A growing number of online users prefer to read their Facebook and Twitter feeds before watching the news. In fact, many get their news and other information solely from what their friends or news agencies they follow choose to post on social media.
As a result, many cancer awareness organizations have taken to the social sphere to educate and share their knowledge with the public. For example, the Facebook page of Stand Up to Cancer, a charitable program that raises money for cancer research, has more than 1.3 million likes. The posts on the group’s Facebook page enjoy shares in the hundreds.
In response to the growing reach of the internet, many health-related organizations have turned to social media to raise awareness about their causes. Through social media, organizations can spur their online readers to donate money to research programs striving to find cures for types of cancers.
Many organizations have been highly successful in their social media funding efforts. Cancer Research UK, the world’s largest independent cancer research and awareness charity, raised $13 million in just six days through Facebook and Twitter. The donations will help fund 10 clinical trials. For organizations like Cancer Care UK who don’t receive any government funding, it’s phenomenal that the generosity of the public has allowed them to fund critical research in such a short amount of time.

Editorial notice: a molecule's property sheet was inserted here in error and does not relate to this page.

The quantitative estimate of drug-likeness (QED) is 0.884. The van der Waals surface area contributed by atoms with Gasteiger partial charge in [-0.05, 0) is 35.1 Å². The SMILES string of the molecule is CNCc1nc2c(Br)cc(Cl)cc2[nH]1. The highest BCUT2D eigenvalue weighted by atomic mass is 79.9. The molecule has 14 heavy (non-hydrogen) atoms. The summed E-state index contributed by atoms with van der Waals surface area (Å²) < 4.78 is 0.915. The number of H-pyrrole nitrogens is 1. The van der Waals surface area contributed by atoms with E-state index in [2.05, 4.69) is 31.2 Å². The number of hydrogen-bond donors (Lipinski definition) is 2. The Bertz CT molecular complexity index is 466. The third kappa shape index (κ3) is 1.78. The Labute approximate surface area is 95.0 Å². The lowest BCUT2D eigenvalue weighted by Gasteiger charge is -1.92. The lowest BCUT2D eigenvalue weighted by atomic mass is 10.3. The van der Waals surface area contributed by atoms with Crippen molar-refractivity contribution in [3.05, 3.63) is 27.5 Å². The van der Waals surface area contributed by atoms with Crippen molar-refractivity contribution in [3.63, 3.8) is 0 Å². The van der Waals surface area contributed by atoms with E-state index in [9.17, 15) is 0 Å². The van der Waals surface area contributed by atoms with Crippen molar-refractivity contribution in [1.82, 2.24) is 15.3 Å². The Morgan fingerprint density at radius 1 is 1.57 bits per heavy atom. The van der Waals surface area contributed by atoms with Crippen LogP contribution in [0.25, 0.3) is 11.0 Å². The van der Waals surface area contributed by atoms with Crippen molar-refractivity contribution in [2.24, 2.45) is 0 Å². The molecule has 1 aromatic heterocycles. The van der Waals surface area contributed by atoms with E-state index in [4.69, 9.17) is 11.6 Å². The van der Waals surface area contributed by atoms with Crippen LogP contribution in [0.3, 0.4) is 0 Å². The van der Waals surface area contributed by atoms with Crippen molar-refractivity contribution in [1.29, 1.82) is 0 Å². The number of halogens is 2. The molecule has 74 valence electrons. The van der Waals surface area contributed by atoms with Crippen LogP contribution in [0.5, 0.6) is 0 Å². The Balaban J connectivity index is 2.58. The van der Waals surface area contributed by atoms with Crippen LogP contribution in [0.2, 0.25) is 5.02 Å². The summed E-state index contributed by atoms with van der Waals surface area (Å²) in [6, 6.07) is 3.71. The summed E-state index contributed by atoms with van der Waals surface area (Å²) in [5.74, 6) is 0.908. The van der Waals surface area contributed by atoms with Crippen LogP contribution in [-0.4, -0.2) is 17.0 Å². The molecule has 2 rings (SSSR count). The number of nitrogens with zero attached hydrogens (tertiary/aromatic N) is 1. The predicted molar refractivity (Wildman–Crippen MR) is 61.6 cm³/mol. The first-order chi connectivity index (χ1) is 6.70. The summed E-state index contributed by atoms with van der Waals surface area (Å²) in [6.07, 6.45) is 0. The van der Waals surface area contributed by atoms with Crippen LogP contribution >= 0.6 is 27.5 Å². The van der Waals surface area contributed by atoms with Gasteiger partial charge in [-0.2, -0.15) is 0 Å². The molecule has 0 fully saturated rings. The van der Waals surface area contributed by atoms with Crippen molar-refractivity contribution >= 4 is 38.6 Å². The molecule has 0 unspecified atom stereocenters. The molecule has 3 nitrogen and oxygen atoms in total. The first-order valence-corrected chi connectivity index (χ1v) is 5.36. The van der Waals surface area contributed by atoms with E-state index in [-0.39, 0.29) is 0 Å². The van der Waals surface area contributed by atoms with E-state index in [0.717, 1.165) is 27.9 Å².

Although social media has many benefits, it’s also susceptible to pitfalls including misreported information, unfounded claims, and patient bias. The wealth of information on the internet forces patients to filter through it and find what’s relevant to their case, or what is even a reliable resource. Dr. Attai says that just as one size does not fit all when it comes to treatment, one study or one reported outcome will not apply to all patients. Overall, there’s a lot of filtering and personalization that needs to happen.